I think we'll continue to primarily still play an enabling role, which is sharing intelligence, perhaps providing some additional transport and logistics support in certain cases for interdiction forces and things of that nature. But to get much beyond that, I think it's too early to tell how that'll develop.
Q General, its Mike Mount with CNN. Like you just said, you've got a rather large contingency there with 20,000 troops. Thus far, what have they accomplished? There's been a number of missions that we've reported on as well, but can you give a breakdown of what they have been doing since we've -- since you've bolstered the troops to 20,000? And how's the hunt for Mullah Omar and Osama bin Laden going?
Lt Gen Barno: I think probably the best way to answer that is that we've had a significant offensive operation being run here since the early spring timeframe called Mountain Storm. A critical component of that was to bring in over 2,000 Marines of the 22nd Marine Expeditionary Unit as a surge force for that operation. We focused them in Oruzgan Province and northern Zabul Province in the south of the country, which were known to be some of the long-term footholds and long-term territory that the Taliban had deep roots in. Their operations recently, that I mentioned earlier, have seen the largest contacts with Taliban forces and the largest number of Taliban who've been killed and captured since last summer in the August time frame, September time frame. So a very successful operation from that standpoint.
Across the rest of the south and the east, Mountain Storm has been more decentralized and it's tied into our area ownership strategy, where our units in the country now have actually pieces of territory that they own, they operate in. They stay there, they gain connections with the local leaders, they visit the same elders over and over again, and they develop intelligence and then move against targets in those areas based on the intelligence they get from the local population. They really build a bond with the people out there. And our PRTs are nested inside of that effort.
So I think collectively that's probably the best way to describe some of our effects here this spring of Mountain Storm, which we've been very, very pleased with.
On the account of the leaders of some of the terrorist movements, you know, that hunt continues. We have a focused effort here that's dedicated on a daily basis to looking for those leaders that are at the tops of these organizations, but it's important to get at the organization, the network, and to take down those terrorist networks as attacking the leadership. We'll continue to focus on finding the key leaders in these organizations and bringing them to justice, but we also are very aware that taking down their network is going to be critical to making sure that their ability to threaten others is not continued.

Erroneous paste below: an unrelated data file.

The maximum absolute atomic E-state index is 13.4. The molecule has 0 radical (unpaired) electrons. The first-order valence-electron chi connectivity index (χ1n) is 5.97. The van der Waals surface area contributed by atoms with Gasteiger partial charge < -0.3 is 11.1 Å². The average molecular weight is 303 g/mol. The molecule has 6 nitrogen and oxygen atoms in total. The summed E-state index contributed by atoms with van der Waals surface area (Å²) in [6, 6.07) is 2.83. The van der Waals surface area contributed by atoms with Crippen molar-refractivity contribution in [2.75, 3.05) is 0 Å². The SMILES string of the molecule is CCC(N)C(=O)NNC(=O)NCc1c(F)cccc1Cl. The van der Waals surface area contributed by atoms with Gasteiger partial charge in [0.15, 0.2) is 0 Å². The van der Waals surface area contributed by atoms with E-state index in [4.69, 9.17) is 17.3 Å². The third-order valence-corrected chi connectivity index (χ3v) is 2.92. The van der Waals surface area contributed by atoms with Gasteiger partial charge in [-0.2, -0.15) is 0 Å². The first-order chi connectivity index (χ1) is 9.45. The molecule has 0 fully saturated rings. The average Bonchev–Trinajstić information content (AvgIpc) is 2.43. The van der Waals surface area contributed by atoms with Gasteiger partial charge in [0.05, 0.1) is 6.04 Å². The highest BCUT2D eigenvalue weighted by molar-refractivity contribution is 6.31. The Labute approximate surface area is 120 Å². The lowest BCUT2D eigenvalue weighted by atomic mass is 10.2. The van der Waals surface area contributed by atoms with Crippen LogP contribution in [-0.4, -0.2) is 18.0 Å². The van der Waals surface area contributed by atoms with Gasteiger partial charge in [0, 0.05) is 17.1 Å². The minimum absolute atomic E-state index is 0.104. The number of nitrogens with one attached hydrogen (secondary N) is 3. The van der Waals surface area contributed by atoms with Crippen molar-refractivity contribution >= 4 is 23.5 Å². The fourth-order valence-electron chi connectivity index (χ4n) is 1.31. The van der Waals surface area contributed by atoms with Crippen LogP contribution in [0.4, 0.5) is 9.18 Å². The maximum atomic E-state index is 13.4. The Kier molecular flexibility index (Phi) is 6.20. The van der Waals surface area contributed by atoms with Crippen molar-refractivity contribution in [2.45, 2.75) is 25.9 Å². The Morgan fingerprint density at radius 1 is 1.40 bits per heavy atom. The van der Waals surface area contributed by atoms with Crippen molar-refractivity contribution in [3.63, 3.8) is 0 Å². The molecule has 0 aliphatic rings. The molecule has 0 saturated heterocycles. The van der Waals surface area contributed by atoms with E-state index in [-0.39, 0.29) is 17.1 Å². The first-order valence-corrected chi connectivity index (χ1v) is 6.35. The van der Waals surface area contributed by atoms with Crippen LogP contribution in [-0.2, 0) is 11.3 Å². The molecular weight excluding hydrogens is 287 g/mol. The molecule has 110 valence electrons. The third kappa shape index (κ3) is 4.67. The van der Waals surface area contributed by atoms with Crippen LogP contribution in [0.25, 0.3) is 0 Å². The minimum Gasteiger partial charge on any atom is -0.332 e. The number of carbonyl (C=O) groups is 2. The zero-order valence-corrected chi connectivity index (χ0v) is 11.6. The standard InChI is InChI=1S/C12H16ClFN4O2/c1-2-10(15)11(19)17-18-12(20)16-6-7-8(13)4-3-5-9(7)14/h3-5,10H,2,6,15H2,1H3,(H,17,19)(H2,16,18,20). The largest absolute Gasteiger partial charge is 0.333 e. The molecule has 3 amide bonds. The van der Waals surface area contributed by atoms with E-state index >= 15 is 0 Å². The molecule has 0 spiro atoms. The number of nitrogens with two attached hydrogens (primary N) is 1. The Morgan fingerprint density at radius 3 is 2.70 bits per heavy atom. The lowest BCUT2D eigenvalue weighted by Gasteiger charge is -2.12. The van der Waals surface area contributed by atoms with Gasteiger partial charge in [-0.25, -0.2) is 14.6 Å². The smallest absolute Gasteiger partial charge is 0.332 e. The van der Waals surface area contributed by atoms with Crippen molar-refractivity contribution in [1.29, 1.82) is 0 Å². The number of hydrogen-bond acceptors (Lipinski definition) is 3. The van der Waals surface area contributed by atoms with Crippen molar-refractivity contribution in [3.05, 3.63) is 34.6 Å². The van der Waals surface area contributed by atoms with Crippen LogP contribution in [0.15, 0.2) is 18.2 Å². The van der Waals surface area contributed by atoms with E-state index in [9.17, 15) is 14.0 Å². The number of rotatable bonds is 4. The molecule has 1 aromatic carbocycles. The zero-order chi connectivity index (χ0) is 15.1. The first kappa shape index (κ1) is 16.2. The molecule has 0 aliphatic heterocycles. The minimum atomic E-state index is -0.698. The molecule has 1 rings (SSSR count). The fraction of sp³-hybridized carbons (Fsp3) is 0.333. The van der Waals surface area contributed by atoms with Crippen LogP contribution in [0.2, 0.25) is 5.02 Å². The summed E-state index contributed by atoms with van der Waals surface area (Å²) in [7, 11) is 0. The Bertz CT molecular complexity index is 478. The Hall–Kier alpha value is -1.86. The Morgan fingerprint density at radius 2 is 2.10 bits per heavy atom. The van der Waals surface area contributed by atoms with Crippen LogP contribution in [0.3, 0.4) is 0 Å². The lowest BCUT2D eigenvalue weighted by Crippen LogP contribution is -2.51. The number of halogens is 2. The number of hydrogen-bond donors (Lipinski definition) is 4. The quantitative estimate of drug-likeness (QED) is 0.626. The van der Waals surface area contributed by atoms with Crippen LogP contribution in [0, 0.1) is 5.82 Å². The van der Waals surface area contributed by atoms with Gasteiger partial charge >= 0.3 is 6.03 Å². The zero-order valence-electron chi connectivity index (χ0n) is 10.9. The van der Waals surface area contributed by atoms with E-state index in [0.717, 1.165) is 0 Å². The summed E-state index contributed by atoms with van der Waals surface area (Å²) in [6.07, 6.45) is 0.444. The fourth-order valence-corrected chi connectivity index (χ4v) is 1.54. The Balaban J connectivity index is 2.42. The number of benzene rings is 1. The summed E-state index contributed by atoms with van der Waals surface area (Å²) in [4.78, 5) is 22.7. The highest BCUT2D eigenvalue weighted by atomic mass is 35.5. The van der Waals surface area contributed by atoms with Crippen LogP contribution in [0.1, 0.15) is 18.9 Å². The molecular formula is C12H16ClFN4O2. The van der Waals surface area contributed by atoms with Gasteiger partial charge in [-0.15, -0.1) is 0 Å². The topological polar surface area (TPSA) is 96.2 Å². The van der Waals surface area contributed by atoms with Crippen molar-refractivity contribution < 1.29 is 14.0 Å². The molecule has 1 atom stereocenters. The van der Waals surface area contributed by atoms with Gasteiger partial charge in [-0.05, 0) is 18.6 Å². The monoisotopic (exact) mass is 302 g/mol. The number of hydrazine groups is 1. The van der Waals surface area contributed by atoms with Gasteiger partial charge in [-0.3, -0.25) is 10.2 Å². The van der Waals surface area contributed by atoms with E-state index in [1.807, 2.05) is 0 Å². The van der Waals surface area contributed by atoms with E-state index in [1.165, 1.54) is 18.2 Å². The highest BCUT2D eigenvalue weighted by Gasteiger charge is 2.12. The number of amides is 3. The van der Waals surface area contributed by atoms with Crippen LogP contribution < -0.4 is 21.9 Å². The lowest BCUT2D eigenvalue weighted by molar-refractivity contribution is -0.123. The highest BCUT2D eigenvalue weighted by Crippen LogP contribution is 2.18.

Q General, this is Scott Foster with NBC News. I wanted to get your take on how concerned you are about terrorists, Taliban, al Qaeda remnants increasing their attacks and trying to disrupt the upcoming September elections.
Lt Gen Barno: That's a great question and it's one that we look at on a daily basis. It's clear to us that given the limited capabilities of some of the terrorist organizations now, that they're in many ways almost forced to go after softer targets because they take severe beatings when they encounter coalition forces or Afghan National Army forces. What that also means, though, is they realize that the election is about the future of the Afghan people, that the Afghan people are fully committed to seeing through a political democratic process that includes this election. So we are seeing indications of Taliban remnants, al Qaeda remnants, looking at ways to create perceptions of instability that would cause the international community to have second thoughts about being able to fully support the election effort.
I spent an hour today meeting with the U.N. secretary-general's senior rep here, Jean Arnault. We have a very close coordination relationship with the U.N. who is, along with the Afghan Joint Electoral Management Bureau, doing the logistics and the execution of the election process. That will continue through the election. As we all realize, that's where the political future of the country is. So I'm confident that the Afghan people are going to see this through, and we're going to provide them the enablers to make that happen.